But on the 2d April, 1792, passed the act establishing a mint and regulating the coins of the United States : by which the whole system established by the ordinance of 1786 was abandoned, and different principles and different standards were assumed. The standard of gold coins was left at 11 parts fine to one of alloy; but instead of 246,268 grains of pure gold, the eagle was required to contain 247 grains. The silver standard was altered from 11 parts in 12 of fine, to 1485 parts in 1664. Instead of 375.64 grains of pure silver, the dollar was required to contain only 371* grains, and its weight, instead of 409 grains, was fixed at 416. The proportional value between gold and silver was fixed by the same law, at fifteen for one; and instead of the allowance of two per cent. for waste and coinage, the principle was adopted of placing gold and silver coined at the same rate as uncoined, and of delivering at the mint coined, the same weight of pure metal as should be brought to it in bullion or foreign coin.
By this operation the value of the silver dollar as compared with British silver coin was reduced from 52.4539 pence sterling to 51.8409 pence; and the pound sterling, from $ 4.57.5445, was raised to be worth $4.62.955; and, at the same time, the value of the dollar estimated in the English gold coin was raised from 52.304 to 52.5656 pence, and the pound sterling was reduced in the gold coin of the United States from $4.57.143 to $ 4.56.572.
The act establishing the mint had, however, no direct reference to the value or the rates of foreign coins. But on the oth February, 1793, passed the act regulating foreign coins, and for other purposes, [2 U. S. Laws, p. 328,) which made the gold coins of Great Britain and Portugal of their then standard a legal tender for the payment of all debts and demands at the rate of 100 cents for every 27 grains of their actual weight. The gold coins of France and Spain at the rate of 100 cents for every 27 grains : Spanish dollars weighing not less than 415 grains at 100 cents : French crowns weighing not less than 459 grains, 110 cents each. The 55th (56th] section of the act of August, 1790, was repealed, but the 40th section was left in force, and the pound sterling was still receivable for $4.44. It was, however, thenceforward, whether paid in the gold coins of England or of the United States, worth $ 4.56.572.
A new collection law was enacted on the 2d March, 1799, which is still in force. In the 61st section of which [3 U. S. Laws, p. 193,] the pound sterling of Great Britain is again rated at 4 dollars 44 cents; while, in the 74th section, the gold coins of Great Britain of the standard prior to 1792, are receivable at the rate of 100 cents for every 27 grains. But a proviso is added to the 61st section, that the President may establish regulations for estimating duties on goods, invoiced in a depreciated currency; and a proviso to the 74th, that no foreign coins but such as are a lawful tender, or made receivable by proclamation of the President, shall be received.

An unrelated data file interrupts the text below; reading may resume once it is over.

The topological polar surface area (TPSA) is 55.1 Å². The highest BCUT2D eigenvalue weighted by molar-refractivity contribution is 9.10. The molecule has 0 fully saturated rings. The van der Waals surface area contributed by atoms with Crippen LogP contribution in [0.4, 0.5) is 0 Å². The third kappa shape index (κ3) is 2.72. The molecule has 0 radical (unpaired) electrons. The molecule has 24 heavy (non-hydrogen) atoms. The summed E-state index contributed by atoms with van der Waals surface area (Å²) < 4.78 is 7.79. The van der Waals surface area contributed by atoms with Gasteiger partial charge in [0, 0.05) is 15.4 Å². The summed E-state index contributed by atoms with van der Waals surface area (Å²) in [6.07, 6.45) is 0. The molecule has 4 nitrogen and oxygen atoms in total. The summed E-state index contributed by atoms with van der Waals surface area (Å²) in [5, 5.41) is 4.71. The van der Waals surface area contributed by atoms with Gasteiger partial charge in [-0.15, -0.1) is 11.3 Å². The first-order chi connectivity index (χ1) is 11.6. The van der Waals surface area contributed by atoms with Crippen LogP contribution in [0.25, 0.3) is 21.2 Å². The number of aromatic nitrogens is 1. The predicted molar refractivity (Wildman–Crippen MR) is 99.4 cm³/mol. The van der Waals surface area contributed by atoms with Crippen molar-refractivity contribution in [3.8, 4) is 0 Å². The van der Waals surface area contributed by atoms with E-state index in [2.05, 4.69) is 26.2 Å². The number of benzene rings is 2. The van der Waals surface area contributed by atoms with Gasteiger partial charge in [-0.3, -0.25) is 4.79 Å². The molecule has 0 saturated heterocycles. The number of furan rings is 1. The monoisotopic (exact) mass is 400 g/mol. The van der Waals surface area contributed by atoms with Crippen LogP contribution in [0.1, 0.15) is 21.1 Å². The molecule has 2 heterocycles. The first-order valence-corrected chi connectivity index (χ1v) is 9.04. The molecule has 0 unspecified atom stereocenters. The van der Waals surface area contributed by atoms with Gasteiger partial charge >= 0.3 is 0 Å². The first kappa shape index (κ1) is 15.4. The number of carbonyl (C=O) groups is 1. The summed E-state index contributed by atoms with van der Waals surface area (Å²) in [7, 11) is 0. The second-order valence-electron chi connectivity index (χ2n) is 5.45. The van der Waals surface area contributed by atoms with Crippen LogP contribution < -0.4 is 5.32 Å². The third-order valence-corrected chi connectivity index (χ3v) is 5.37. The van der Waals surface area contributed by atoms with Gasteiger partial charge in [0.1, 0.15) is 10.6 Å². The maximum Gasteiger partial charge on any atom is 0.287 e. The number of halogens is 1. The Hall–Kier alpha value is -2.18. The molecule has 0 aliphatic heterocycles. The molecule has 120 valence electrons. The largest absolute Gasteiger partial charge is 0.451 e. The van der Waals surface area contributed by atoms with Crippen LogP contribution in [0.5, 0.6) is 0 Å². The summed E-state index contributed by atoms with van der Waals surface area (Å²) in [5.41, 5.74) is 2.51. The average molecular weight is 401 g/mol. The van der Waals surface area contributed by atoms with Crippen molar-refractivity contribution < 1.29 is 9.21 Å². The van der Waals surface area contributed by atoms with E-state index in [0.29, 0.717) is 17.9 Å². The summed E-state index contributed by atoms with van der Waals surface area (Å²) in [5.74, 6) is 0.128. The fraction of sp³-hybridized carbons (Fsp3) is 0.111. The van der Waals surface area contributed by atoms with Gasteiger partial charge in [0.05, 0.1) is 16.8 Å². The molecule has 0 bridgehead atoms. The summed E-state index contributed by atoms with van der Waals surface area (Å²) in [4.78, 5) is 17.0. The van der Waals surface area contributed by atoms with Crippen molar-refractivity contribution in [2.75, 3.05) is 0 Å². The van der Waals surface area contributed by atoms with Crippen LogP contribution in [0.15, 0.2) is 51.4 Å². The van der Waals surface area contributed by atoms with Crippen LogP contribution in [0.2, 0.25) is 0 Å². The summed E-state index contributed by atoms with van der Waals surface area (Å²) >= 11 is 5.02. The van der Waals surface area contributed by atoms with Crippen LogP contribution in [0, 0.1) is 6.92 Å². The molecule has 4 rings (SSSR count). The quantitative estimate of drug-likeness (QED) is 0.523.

In the act of 9th February, 1793, the English crown was not rated at all, and from that time no English silver coin has been a legal tender, nor consequently receivable in payment of duties.
The act of 10th April, 1806, regulating the currency of foreign coins in the United States, continued the rates established by the 74th section of the act of 2d March, 1799 ; and it required of the Secretary of the Treasury to cause assays to be made every year, and report them to Congress, of the foreign coins made tenders by law, and circulating in the United States.
29th April, 1816, [6 U. S. Laws, p. 117.] Act regulating the currency within the United States of the gold coins of Great Britain, France, Portugal and Spain, the crowns of France, and five franc pieces.
Gold coins of Great Britain and Portugal 27 grs. = 100 cts. or 88 cts. per dwt. France
• 271 = do. 874 Spain
84 Crowns of France, weighing 449 grs. 110 cents, or $1.17 per oz. Five franc pieces
386. grs. 93.3
1.16 do. 3d March, 1819. Act to continue in force the above act.
After 1st November, 1819, foreign gold coins cease to be a tender. Rest of the act to be in force till 29th April, 1821.
The act of 2d April, 1792, establishing the mint, was founded, in its principal features, upon the report of the Secretary of the Treasury, Hamilton. It is remarkable that in this report all notice of the ordinance of Congress of 16th October, 1786, is omitted. .
It says, “ a prerequisite to determining with propriety what ought ľ to be the money unit of the United States, is to endeavor to form
“ as accurate an idea as the nature of the case will admit of, what “ it actually is. The pound, though of various value, is the unit of “ the money of account of all the states. But it is not equally easy “ to pronounce what is to be considered as the unit in the coins. “ There being no formal regulation on the point (the resolutions of Con“ gress of the 6th July, 1785, and 8th August, 1786, having never “ yet been carried into operation) it can only be inferred from usage “ or practice.”